Summer 2018 - ENGL 112W J100
Literature Now (3)
Class Number: 5507
Delivery Method: In Person
Introduces students to contemporary works of literature in English and/or contemporary approaches to interpreting literature. May focus on one or multiple genres. Includes attention to writing skills. Writing/Breadth-Humanities.
Growing up with/in the contemporary Canadian novel
This course will read four novels—three print, one graphic—by Canadian authors that feature young people growing up in Canada. Over the course of the term, students will be introduced to different critical theories pertaining to sexuality, indigeneity, nationalism, race, and gender, and the course will ask both “old” and “new” questions about Canada and what it means to different people. We will also be attuned to broader themes of belonging, loneliness, travel, adventure, and youth. “Growing up” is presented in each novel in distinct ways, and students will be able to reflect on their own experiences in relation to those presented in the novels. Students will not need any prior experience reading or discussing Canadian literature since this course serves as a broader introduction to the modern Canadian novel and its themes.
To be successful in this course, students will need to attend class regularly and be prepared to discuss and to write about the assigned readings. Because this is a writing intensive course, students should bear in mind that completing the readings and assignments on time is very important, and that students will likely need to dedicate a 3-4 hours of work at home prior to every class (the course meets once per week).
- Attendance and participation 10%
- Six quizzes 5%
- Six in-class writing exercises 15%
- Midterm essay (3-4 pgs, with first draft and revision) 15%
- Final project 30%
- Final exam 25%
Midterm Essay (15%): Students will write the first draft of their midterm essay in-class, two-three weeks before the due date, and then will revise and rewrite this first draft into their final submissions. Essay is 3-4 double-spaced pages. Breakdown: First draft (5%) and Final Submission (10%).
In-class Writing (15%): Students should be prepared to do six (6) in-class writing exercises over the course of the term. Each exercise will be approximately 30 minutes in length, and will be graded according to a check, check plus, check minus system: check signifies a thought-provoking response written in clear prose; check-minus lacks either in clarity or in depth of analysis; check-plus goes over and above the expectations in lucidity and / or in analysis. Each exercise will be assigned a word limit; Please stay within the word limit, because two major criteria of the in-class writing exercises are their concision and poignancy. N.B. At the end of term, the top 5 of 6 reflections will be counted, and so students may miss one reflection without negatively affecting their grade.
Six Quizzes (5%): Students can expect 6 pop quizzes based on the readings over the course of the term. Each quiz is worth 1% of a student’s final grade.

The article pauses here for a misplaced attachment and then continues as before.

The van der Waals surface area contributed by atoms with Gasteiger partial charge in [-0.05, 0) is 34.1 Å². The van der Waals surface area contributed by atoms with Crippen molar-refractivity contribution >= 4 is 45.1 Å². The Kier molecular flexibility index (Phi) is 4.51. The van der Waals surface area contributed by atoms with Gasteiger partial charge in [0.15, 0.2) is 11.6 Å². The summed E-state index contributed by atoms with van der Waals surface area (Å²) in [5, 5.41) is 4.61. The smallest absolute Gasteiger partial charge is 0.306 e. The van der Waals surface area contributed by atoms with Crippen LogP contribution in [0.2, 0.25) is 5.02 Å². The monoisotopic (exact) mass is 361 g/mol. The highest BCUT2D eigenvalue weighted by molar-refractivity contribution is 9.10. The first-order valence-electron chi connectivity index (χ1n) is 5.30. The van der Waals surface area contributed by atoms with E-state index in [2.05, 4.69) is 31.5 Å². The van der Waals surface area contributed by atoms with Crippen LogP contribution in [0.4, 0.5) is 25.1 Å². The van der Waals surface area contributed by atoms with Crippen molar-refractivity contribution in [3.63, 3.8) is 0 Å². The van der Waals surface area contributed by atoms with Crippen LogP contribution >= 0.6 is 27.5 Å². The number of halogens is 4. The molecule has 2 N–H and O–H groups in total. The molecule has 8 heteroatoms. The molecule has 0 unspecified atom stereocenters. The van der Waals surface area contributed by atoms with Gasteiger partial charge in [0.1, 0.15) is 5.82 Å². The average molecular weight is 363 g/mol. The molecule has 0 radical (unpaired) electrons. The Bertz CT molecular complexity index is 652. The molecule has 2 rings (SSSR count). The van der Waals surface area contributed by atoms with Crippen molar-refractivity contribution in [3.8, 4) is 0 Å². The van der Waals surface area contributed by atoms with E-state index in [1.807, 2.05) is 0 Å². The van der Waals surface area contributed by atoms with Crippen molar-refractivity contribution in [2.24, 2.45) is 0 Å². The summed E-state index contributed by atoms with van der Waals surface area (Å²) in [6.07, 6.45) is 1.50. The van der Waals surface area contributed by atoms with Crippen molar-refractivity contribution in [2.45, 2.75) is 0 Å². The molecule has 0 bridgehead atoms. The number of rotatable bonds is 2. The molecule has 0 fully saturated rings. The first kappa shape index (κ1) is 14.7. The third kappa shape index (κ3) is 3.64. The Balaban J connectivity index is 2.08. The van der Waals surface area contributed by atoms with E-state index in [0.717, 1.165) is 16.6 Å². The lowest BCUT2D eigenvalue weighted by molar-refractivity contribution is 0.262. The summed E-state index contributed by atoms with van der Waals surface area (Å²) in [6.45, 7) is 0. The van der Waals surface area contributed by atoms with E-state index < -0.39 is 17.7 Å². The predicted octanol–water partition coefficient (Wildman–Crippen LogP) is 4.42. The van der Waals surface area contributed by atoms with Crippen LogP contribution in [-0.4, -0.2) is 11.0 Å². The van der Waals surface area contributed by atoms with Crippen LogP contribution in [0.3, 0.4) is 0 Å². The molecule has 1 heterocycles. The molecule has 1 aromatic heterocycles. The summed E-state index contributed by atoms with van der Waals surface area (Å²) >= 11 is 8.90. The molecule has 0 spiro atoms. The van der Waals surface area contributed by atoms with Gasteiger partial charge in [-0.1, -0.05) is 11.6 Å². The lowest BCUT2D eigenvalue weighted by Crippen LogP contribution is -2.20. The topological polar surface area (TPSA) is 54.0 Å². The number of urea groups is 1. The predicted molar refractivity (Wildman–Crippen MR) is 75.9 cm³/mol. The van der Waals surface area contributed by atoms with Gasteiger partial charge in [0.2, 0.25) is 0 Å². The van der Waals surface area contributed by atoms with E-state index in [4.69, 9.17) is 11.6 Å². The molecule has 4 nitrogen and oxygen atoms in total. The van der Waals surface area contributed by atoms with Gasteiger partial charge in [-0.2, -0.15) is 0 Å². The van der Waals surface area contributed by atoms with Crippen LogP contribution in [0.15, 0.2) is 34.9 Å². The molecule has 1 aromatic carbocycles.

Final Project (30%): The final project will consist of two parts. The first part will be a (creative) creation of the student’s devising that is based on a course theme. The project might be a short story, a graphic novel, a series of journal entries, a piece of artwork, or some other idea approved by the instructor. This “creative” portion is worth half of the student’s final project grade. The second part of the project will be a 5-7 page analysis on how their project engages a larger course theme. Students will be expected to clearly and critically explain their work in relation to another work (or idea or theme) that we have spoken about. Specific Final Project guidelines and evaluation criteria will be distributed three weeks prior to the assignment deadline.
Brother, David Chariandy
Essex County trilogy, Jeff Lemire
Son of a Trickster, Eden Robinson
Do Not Say We Have Nothing, Madeleine Thien
Department Undergraduate Notes:
IMPORTANT NOTE Re 300 and 400 level courses: 75% of spaces in 300 level English courses, and 100% of spaces in 400 level English courses, are reserved for declared English Major, Minor, Extended Minor, Joint Major, and Honours students only, until open enrollment begins.
For all On-Campus Courses, please note the following:
- To receive credit for the course, students must complete all requirements.
- Tutorials/Seminars WILL be held the first week of classes.
- When choosing your schedule, remember to check "Show lab/tutorial sections" to see all Lecture/Seminar/Tutorial times required.
SFU’s Academic Integrity web site http://students.sfu.ca/academicintegrity.html is filled with information on what is meant by academic dishonesty, where you can find resources to help with your studies and the consequences of cheating. Check out the site for more information and videos that help explain the issues in plain English.
Each student is responsible for his or her conduct as it affects the University community. Academic dishonesty, in whatever form, is ultimately destructive of the values of the University. Furthermore, it is unfair and discouraging to the majority of students who pursue their studies honestly. Scholarly integrity is required of all members of the University. http://www.sfu.ca/policies/gazette/student/s10-01.html
ACADEMIC INTEGRITY: YOUR WORK, YOUR SUCCESS